In addition, it can be inferred that, if there is collaboration, there is the possibility of social sustainability, as stated by Termeer and Bruinsma [3]. Manifestations of collaboration are crucial for social sustainability, and Maleki [40], in the same vein, established that the criterion of social collaboration is a basic factor for social sustainability in rural areas, based on the case study in rural Iran.
None of the authors—Cornwall [11,12], Soriano [17], Termeer and Bruinsma [3], and Maleki [40]—conducted their studies in rural accommodations, which may suggest the innovative character of this article.
It was observed that utilitarian collaboration [54,55,56,57] manifested itself in three situations in the object of study: dining room with bread making workshops, outside the Pousada and Serra dos Três Picos with the photography workshops and mountaineering. On the other hand, social collaboration [58,59,60,61,62] was present in all the described spaces of the object of study, because the physical space, in this case, is a sign of collectivization.
By assuming collectivization as a condition for collaboration in physical space, collective uses are found in Pouso dos Paula, which originates from common and consensual interest [64,65,67,68], such as bread making and photography training workshops [101], or the collective experience of campers, who have, as a common goal, climbing and mountaineering in the Serra dos Três Picos. Moreover, in situ reading of space revealed the social support to collectivization in the dining room, hammocks, and room spaces.
The architectural spaces of the pousada face and open (gate and window) to the external natural environment and the appropriation of external spaces in a natural environment (hammocks and campsite) denote escapism in nature as a common interest for several people i.e., the collectivist ideal of what is done, is also done simultaneously and in the same space by others, which have the same interests and meanings [64,65,68].
The pousada’s collective spaces provide for the union of different people (visitors, guests, and tourists) comprising alterities with common interests for the region where the lodging is located, for the activities, services, and spatial conditions it offers. In this sense, Bauman [107] points out that a local community establishes itself when “compared” with alterities because, by putting in common different cultures and identities, a communicative action [43] takes place as a situation for collaborative combinations [115].
The spatial reading of the pousada suggested that its prevailing user is a tourist guest (with community and collectivist motivations, consistent with the studies of Grimm and Sampaio [50] on rural tourism in Brazil). Thus, one can discern that, according to Santos [116], the notion of community goes beyond a local group of people. The community establishes bonds of solidarity and belonging that go past the immediate place of its insertion. Therefore, it is possible to have community when any individual gives value to the place of the community, being resident or not of this community place. As Emmanuel Levinas proposes in welcoming realities “outside the self” that are open to knowledge as a sign of collaboration for social reasons [57,63].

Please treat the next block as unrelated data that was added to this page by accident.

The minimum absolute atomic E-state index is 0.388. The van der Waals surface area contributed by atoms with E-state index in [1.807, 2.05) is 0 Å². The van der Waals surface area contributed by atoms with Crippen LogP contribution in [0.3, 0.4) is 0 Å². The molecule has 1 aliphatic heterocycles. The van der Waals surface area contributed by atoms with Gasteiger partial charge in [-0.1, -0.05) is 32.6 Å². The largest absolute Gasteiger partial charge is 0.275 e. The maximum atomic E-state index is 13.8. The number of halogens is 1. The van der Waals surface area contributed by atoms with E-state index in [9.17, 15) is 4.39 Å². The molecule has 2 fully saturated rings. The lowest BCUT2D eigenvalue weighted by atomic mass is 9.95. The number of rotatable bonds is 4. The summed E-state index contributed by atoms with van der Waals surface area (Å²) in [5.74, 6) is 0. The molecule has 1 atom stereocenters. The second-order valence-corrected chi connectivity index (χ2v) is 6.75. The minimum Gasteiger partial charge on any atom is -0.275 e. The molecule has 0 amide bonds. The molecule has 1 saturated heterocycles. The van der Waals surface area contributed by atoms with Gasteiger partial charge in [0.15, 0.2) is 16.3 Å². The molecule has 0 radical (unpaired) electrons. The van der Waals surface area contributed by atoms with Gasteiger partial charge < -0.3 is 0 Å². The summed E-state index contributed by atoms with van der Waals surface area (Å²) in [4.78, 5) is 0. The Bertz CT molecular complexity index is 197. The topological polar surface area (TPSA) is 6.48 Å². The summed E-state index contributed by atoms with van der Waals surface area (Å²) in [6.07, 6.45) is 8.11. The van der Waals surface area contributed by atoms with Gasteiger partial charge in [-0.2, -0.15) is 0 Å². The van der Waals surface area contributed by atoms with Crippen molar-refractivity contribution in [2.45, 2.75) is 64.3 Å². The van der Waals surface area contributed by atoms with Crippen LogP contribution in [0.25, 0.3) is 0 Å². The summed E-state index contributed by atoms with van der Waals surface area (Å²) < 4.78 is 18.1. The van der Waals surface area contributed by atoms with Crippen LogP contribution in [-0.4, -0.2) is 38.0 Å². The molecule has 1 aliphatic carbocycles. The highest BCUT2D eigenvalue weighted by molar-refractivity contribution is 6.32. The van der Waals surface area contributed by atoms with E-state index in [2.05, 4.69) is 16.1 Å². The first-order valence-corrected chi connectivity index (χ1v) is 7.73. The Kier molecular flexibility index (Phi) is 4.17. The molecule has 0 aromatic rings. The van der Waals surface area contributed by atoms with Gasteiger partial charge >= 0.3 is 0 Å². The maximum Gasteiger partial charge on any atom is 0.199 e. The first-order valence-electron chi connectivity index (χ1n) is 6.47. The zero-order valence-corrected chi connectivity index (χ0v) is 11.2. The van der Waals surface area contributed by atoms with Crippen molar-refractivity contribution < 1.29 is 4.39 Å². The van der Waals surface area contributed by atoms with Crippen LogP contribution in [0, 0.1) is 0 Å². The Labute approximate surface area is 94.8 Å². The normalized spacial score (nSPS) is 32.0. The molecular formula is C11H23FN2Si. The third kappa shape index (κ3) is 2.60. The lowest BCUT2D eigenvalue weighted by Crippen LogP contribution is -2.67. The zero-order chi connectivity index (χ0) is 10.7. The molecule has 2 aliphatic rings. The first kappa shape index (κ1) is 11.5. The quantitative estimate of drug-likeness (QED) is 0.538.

To put it another way, new socio-spatial conditions can be demonstrated for collaboration practices, not yet theoretically grounded, where a Brazilian rural accommodation is a facilitator for collaborative arrangements. In this sense, it can be verified that collaboration in the physical space of an accommodation establishment [1,2] is conditioned by a time that elapsed in establishing collectivization and consensus [64,65,67,68], which is often greater than in the public space of cities, due to immersion in collectives. This is the basis for communicative actions [67]. Thus, collaborative experiences in accommodation establishments will be “unforgettable” [117] (p. 68), building, and extending community culture. “Back home, he was happy about signs of benevolence he had received; and the memory was perpetuated in the family (…)” [118] (p. 133).
To demonstrate new spaces for collaborative arrangements [119], organized by participatory collectivist content, is critical in the Brazilian political context (lacking democratic manifestations and alternatives to the predominance of representative democracy) [120], and because the Brazilian representative democracy is often guided by techno-bureaucracy and by the Constitution of a state with decision-making power imposed on society [121].

6. Conclusions

It is understood that the objective of this study was achieved because the research object (Pouso dos Paula) was described as a generalization (inherent to qualitative and descriptive research) for spaces of rural accommodation in Brazil as a denotation of space for collaboration and, thus, contributing to social sustainability. Two distinct phenomena—rural accommodation in Brazil and collaboration—were investigated together, which may contribute to new sociological studies on space occupation, as well as studies on Hospitality (mainly within Rural Tourism), and studies about rural Brazil.